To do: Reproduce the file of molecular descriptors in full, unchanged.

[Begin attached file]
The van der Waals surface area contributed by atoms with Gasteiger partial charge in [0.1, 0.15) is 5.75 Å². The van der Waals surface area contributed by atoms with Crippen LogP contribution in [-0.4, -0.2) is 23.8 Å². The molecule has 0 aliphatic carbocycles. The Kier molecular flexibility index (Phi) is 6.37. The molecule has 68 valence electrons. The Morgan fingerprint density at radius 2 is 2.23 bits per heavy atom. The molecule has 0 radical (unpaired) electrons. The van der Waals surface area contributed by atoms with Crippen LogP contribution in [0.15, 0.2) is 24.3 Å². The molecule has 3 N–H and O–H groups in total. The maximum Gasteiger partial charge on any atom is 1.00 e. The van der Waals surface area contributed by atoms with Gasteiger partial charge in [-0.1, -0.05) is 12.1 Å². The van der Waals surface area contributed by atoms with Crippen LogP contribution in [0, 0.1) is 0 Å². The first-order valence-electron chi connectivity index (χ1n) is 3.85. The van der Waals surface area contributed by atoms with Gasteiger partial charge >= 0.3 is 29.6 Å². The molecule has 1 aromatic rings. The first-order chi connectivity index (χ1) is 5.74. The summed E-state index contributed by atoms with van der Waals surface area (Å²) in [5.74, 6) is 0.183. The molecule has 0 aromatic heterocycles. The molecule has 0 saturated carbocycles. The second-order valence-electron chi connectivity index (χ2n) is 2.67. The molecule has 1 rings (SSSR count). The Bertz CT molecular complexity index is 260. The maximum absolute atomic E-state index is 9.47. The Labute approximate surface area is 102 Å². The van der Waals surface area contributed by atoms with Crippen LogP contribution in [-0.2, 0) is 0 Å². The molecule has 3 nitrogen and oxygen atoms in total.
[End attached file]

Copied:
The van der Waals surface area contributed by atoms with Gasteiger partial charge in [0.1, 0.15) is 5.75 Å². The van der Waals surface area contributed by atoms with Crippen LogP contribution in [-0.4, -0.2) is 23.8 Å². The molecule has 0 aliphatic carbocycles. The Kier molecular flexibility index (Phi) is 6.37. The molecule has 68 valence electrons. The Morgan fingerprint density at radius 2 is 2.23 bits per heavy atom. The molecule has 0 radical (unpaired) electrons. The van der Waals surface area contributed by atoms with Crippen LogP contribution in [0.15, 0.2) is 24.3 Å². The molecule has 3 N–H and O–H groups in total. The maximum Gasteiger partial charge on any atom is 1.00 e. The van der Waals surface area contributed by atoms with Gasteiger partial charge in [-0.1, -0.05) is 12.1 Å². The van der Waals surface area contributed by atoms with Crippen LogP contribution in [0, 0.1) is 0 Å². The first-order valence-electron chi connectivity index (χ1n) is 3.85. The van der Waals surface area contributed by atoms with Gasteiger partial charge >= 0.3 is 29.6 Å². The molecule has 1 aromatic rings. The first-order chi connectivity index (χ1) is 5.74. The summed E-state index contributed by atoms with van der Waals surface area (Å²) in [5.74, 6) is 0.183. The molecule has 0 aromatic heterocycles. The molecule has 0 saturated carbocycles. The second-order valence-electron chi connectivity index (χ2n) is 2.67. The molecule has 1 rings (SSSR count). The Bertz CT molecular complexity index is 260. The maximum absolute atomic E-state index is 9.47. The Labute approximate surface area is 102 Å². The van der Waals surface area contributed by atoms with Crippen LogP contribution in [-0.2, 0) is 0 Å². The molecule has 3 nitrogen and oxygen atoms in total.